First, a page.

Up against a wall

Denver’s River North Art District turns into an outdoor film festival

David Zimmer, “Echo,” his shot film for Side Stories RiNo

couple of winters ago, Fiona Arnold was walking through the streets of Old Town Montreal with her daughter when they turned a corner and saw a film playing on a warehouse wall. The film was looped, an audio booth set up nearby with info. Despite the bone rattling temperatures, people were out and about — going into bars, checking out the movie, enjoying the city.

Back at their hotel, Arnold downloaded an app she saw promoted with the movie and learned the film was just one in a series that made up a walking tour, a sort of outdoor film festival, and she knew it would be perfect for Denver’s artsy, warehouse-heavy River North (RiNo) district.

It took a couple of years for Arnold to set her plan in motion, but now, after just three months of planning and preparation, the Denver Metro Area will be able to experience what Arnold and her team have dubbed Side Stories, from Feb. 21 to March 2 in East RiNo. The installation will run from Broadway to 36th Street and from Blake Street to Larimer Street.

It’s no surprise Arnold saw a connection between RiNo and Old Town Montreal: She’s a developer, president of Mainspring Development in Denver. And from 2015 to 2016, Arnold ran economic development for the state of Colorado as a part of Governor John Hickenlooper’s cabinet. In that position she worked with lots of different organizations, including arts group such as Colorado Creative Industries and the Office of Film, Television & Media.

“In those couple of years I was really exposed to some of the interesting things that were going on and how incredibly entrepreneurial the arts and culture scene is in Colorado,” Arnold says over coffee recently. We’re sitting in the courtyard of Backyard on Blake, a Mainspring Development that transformed a warehouse and the surrounding area near Blake and 31st streets into a cluster of all independent Colorado businesses. With most of the businesses set too far back to see from the road, passersby need to enter the courtyard to see what’s there. It invites exploration, which is what Arnold shoots for in her developments, and what her hope is for Side Stories.

The premise is simple: 10 local artists were assigned one of 10 urban exteriors on which to project short films, structures like the dry ice towers at the corner of 33rd and Walnut, or the side of Epic Brewing. The Side Stories website will provide visitors with an interactive map and audio tour of the event, complete with historical RiNo highlights and block-by-block suggestions about where to stop for a drink and a bite to eat — or even shop — along the way.

To get the project up and running, Arnold’s Mainspring Developers partnered with the RiNo Arts District, the Mary Lester/Martin Family Foundation, the Colorado Office of Film, Television & Media and the Denver Film Society. The organizations were able to pool money in order to provide all artists with a $5,000 grant to create a 3 to 5 minute film loop inspired by RiNo’s historic neighborhoods or the culture of the area, from the railroads to the CRUSH Festival to the street art the area is known for.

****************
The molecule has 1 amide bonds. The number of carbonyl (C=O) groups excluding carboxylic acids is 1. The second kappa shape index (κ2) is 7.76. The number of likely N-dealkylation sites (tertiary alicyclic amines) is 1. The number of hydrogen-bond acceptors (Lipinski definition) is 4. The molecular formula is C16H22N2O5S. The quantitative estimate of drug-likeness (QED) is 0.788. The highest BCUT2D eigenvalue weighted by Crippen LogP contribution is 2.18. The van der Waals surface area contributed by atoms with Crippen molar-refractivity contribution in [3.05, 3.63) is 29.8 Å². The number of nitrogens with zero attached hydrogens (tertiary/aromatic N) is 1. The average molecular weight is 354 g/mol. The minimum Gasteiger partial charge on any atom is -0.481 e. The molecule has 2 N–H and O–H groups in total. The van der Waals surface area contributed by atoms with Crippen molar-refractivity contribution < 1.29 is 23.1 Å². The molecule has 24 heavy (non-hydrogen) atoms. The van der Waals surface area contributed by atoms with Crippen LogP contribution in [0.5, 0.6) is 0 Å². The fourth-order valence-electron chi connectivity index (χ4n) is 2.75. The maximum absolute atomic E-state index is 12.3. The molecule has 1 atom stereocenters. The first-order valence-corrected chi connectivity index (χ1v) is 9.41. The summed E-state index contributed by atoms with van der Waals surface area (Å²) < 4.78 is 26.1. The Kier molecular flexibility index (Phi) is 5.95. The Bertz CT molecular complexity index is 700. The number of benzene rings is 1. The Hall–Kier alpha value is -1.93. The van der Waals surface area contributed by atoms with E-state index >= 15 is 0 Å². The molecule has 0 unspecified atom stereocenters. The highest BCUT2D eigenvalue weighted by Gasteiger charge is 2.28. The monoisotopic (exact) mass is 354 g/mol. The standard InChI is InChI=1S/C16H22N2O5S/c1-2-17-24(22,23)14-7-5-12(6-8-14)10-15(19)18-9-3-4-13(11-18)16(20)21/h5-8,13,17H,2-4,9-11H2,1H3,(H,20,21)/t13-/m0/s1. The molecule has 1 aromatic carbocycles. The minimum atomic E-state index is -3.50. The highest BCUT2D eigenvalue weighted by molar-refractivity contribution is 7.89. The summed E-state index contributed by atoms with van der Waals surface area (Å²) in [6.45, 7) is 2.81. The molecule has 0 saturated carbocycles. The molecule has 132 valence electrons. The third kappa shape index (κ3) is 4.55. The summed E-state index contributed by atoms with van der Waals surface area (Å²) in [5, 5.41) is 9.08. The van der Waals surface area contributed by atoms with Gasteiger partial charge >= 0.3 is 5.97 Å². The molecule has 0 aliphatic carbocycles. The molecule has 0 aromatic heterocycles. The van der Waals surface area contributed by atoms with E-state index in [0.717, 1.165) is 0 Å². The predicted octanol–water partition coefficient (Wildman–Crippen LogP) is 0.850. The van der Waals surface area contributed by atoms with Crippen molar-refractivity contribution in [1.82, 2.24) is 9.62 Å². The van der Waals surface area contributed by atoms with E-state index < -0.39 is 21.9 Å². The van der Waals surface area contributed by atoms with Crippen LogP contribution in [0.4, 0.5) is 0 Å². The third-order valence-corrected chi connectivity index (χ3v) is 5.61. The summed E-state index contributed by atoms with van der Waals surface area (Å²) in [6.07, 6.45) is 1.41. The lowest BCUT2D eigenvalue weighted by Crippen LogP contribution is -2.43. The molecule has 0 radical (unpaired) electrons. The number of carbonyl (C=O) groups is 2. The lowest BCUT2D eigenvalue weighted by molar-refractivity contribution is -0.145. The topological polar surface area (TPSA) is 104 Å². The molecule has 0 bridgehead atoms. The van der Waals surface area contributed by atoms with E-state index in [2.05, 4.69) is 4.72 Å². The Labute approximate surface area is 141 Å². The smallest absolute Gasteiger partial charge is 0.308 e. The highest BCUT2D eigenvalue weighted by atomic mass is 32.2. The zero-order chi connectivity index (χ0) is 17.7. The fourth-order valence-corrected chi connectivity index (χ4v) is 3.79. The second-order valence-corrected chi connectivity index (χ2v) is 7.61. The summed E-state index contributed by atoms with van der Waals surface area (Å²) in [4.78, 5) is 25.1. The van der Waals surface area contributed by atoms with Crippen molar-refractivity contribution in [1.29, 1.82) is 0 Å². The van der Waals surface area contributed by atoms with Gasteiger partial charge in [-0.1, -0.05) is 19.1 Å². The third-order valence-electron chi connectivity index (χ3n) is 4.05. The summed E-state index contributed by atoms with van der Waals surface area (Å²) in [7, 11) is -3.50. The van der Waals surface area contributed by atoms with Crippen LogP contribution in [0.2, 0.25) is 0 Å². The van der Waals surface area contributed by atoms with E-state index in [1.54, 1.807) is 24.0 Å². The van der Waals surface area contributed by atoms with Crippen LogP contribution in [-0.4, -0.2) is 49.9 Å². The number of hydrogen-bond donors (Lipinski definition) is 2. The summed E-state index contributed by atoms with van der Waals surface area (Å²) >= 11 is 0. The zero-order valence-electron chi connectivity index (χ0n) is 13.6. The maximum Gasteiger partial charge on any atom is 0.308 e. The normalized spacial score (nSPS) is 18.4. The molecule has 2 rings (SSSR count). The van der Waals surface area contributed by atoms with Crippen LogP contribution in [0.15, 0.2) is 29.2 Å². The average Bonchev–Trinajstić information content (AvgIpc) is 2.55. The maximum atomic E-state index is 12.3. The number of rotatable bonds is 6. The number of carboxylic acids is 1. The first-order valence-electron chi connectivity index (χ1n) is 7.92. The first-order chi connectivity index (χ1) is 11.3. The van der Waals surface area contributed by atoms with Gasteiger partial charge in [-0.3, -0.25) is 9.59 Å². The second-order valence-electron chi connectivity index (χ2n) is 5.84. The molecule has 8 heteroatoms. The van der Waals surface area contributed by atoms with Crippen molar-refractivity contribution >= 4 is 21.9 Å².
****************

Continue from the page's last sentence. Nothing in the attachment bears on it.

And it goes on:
“I’d seen the idea [in Montreal] but what I thought made sense, given my history at economic development, is there needs to be a few legs to it,” Arnold says. “One, we need to support local artists and film makers. We wanted new work produced and for the artists to be paid for it. Another leg is to support local businesses, and the third leg is to provide Colorado residents and visitors kind of an entrée into a neighborhood that’s exciting.”

The project is still coming together, and Arnold says the end results of the films is still an unknown. Better that way, she feels; she likes to be surprised.

“The way you get the best product is to not tell them what to do,” she says.

But video artist and photographer David Zimmer sat with us and talked a bit about his project, which has actually been a work-in-progress for a decade. 

“There’s a grouping of trees I’ve been filming over the past 10 years and they are in a storm,” Zimmer says. “Every couple of years I would go back. At first there wasn’t a single house, then there were a few houses, now the trees are dying and they are completely surrounded by houses. It turned into a thing about suburban sprawl and nature and the displacement of nature.”

Other artists and groups involved in the project are Postmodern, Futuristic Films, Gary Emrich, Ivar Zeile (Denver Digerati), CU Denver Student & Faculty Collaboration, HaveyPro Cinema, The Made Shop, Mighteor and Studio Hippo.

Colorado Film Commissioner Donald Zimmer was the first person Arnold called to talk about the idea for the project. He loved the idea — thus the reason the state Film, Television & Media office partnered on the project. Arnold says he’s been talking to philanthropic group across the state to help the Side Stories project grow.

“This year it’s Side Stories RiNo, maybe next year a couple more neighborhoods will get added to it, so it becomes this rolling thing all through the winter,” Arnold says. (Winter because there are more hours of darkness to show films.) “RiNo might have a particular theme, LiHo, the Golden Triangle. It could even be other parts of the state.

“We don’t know where we’re going to go next.”

On the Bill: Side Stories RiNo. 6-10 p.m. Feb. 21-March 2, RiNo Arts District, Broadway to 36th Street, Blake to Larimer streets. This event is free.